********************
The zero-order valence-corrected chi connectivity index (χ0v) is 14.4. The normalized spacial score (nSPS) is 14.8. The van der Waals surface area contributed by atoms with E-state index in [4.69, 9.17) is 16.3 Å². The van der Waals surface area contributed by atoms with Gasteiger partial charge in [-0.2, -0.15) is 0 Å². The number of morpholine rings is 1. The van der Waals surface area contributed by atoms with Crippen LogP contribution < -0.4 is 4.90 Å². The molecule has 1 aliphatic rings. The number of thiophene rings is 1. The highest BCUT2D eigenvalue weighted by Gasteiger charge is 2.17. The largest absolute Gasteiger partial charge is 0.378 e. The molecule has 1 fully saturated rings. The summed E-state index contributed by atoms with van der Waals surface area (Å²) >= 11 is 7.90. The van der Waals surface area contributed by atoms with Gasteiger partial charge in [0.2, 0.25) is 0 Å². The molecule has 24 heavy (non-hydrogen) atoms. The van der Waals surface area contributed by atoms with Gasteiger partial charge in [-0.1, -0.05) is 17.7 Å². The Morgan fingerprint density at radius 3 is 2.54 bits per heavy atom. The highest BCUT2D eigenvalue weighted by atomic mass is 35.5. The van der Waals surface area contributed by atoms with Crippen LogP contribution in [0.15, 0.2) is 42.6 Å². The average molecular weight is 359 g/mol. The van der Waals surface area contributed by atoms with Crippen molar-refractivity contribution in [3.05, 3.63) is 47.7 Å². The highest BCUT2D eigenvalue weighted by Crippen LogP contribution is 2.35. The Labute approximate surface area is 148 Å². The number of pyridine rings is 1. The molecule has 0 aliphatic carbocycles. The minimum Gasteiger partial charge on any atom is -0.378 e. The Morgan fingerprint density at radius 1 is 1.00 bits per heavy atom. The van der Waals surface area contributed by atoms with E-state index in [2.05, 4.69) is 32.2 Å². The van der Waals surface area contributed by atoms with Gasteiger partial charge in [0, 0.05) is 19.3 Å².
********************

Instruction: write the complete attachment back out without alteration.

The zero-order valence-corrected chi connectivity index (χ0v) is 14.4. The normalized spacial score (nSPS) is 14.8. The van der Waals surface area contributed by atoms with E-state index in [4.69, 9.17) is 16.3 Å². The van der Waals surface area contributed by atoms with Gasteiger partial charge in [-0.2, -0.15) is 0 Å². The number of morpholine rings is 1. The van der Waals surface area contributed by atoms with Crippen LogP contribution < -0.4 is 4.90 Å². The molecule has 1 aliphatic rings. The number of thiophene rings is 1. The highest BCUT2D eigenvalue weighted by Gasteiger charge is 2.17. The largest absolute Gasteiger partial charge is 0.378 e. The molecule has 1 fully saturated rings. The summed E-state index contributed by atoms with van der Waals surface area (Å²) >= 11 is 7.90. The van der Waals surface area contributed by atoms with Gasteiger partial charge in [0.2, 0.25) is 0 Å². The molecule has 24 heavy (non-hydrogen) atoms. The van der Waals surface area contributed by atoms with Gasteiger partial charge in [-0.1, -0.05) is 17.7 Å². The Morgan fingerprint density at radius 3 is 2.54 bits per heavy atom. The highest BCUT2D eigenvalue weighted by atomic mass is 35.5. The van der Waals surface area contributed by atoms with Crippen LogP contribution in [0.15, 0.2) is 42.6 Å². The average molecular weight is 359 g/mol. The van der Waals surface area contributed by atoms with Crippen molar-refractivity contribution in [3.05, 3.63) is 47.7 Å². The highest BCUT2D eigenvalue weighted by Crippen LogP contribution is 2.35. The Labute approximate surface area is 148 Å². The number of pyridine rings is 1. The molecule has 0 aliphatic carbocycles. The minimum Gasteiger partial charge on any atom is -0.378 e. The Morgan fingerprint density at radius 1 is 1.00 bits per heavy atom. The van der Waals surface area contributed by atoms with E-state index in [2.05, 4.69) is 32.2 Å². The van der Waals surface area contributed by atoms with Gasteiger partial charge in [0, 0.05) is 19.3 Å².